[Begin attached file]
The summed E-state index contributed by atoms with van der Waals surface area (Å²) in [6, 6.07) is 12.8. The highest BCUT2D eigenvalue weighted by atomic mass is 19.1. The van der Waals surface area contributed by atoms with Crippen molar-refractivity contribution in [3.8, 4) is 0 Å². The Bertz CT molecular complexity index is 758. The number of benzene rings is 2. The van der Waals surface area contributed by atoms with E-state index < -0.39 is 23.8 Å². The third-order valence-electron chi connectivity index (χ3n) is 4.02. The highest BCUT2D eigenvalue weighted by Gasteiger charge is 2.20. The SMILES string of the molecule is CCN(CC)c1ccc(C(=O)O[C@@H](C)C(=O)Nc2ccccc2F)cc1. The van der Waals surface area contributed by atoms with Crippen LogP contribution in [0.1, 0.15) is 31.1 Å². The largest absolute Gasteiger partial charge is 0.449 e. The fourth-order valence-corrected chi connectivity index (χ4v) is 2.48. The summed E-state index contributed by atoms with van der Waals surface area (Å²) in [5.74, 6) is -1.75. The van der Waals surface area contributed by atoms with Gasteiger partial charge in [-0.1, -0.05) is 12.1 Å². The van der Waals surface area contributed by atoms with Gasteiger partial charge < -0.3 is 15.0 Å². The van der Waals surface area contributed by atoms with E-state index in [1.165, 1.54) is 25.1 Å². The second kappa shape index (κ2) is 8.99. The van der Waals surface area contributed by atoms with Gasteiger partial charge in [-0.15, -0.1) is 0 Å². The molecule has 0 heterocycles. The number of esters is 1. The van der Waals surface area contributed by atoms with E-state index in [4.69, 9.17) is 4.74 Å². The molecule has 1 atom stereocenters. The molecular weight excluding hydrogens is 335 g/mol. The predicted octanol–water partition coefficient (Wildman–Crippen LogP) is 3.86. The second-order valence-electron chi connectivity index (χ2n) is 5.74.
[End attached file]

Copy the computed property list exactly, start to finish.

The summed E-state index contributed by atoms with van der Waals surface area (Å²) in [6, 6.07) is 12.8. The highest BCUT2D eigenvalue weighted by atomic mass is 19.1. The van der Waals surface area contributed by atoms with Crippen molar-refractivity contribution in [3.8, 4) is 0 Å². The Bertz CT molecular complexity index is 758. The number of benzene rings is 2. The van der Waals surface area contributed by atoms with E-state index < -0.39 is 23.8 Å². The third-order valence-electron chi connectivity index (χ3n) is 4.02. The highest BCUT2D eigenvalue weighted by Gasteiger charge is 2.20. The SMILES string of the molecule is CCN(CC)c1ccc(C(=O)O[C@@H](C)C(=O)Nc2ccccc2F)cc1. The van der Waals surface area contributed by atoms with Crippen LogP contribution in [0.1, 0.15) is 31.1 Å². The largest absolute Gasteiger partial charge is 0.449 e. The fourth-order valence-corrected chi connectivity index (χ4v) is 2.48. The summed E-state index contributed by atoms with van der Waals surface area (Å²) in [5.74, 6) is -1.75. The van der Waals surface area contributed by atoms with Gasteiger partial charge in [-0.1, -0.05) is 12.1 Å². The van der Waals surface area contributed by atoms with Gasteiger partial charge < -0.3 is 15.0 Å². The van der Waals surface area contributed by atoms with E-state index in [1.165, 1.54) is 25.1 Å². The second kappa shape index (κ2) is 8.99. The van der Waals surface area contributed by atoms with Gasteiger partial charge in [-0.15, -0.1) is 0 Å². The molecule has 0 heterocycles. The number of esters is 1. The van der Waals surface area contributed by atoms with E-state index in [4.69, 9.17) is 4.74 Å². The molecule has 1 atom stereocenters. The molecular weight excluding hydrogens is 335 g/mol. The predicted octanol–water partition coefficient (Wildman–Crippen LogP) is 3.86. The second-order valence-electron chi connectivity index (χ2n) is 5.74.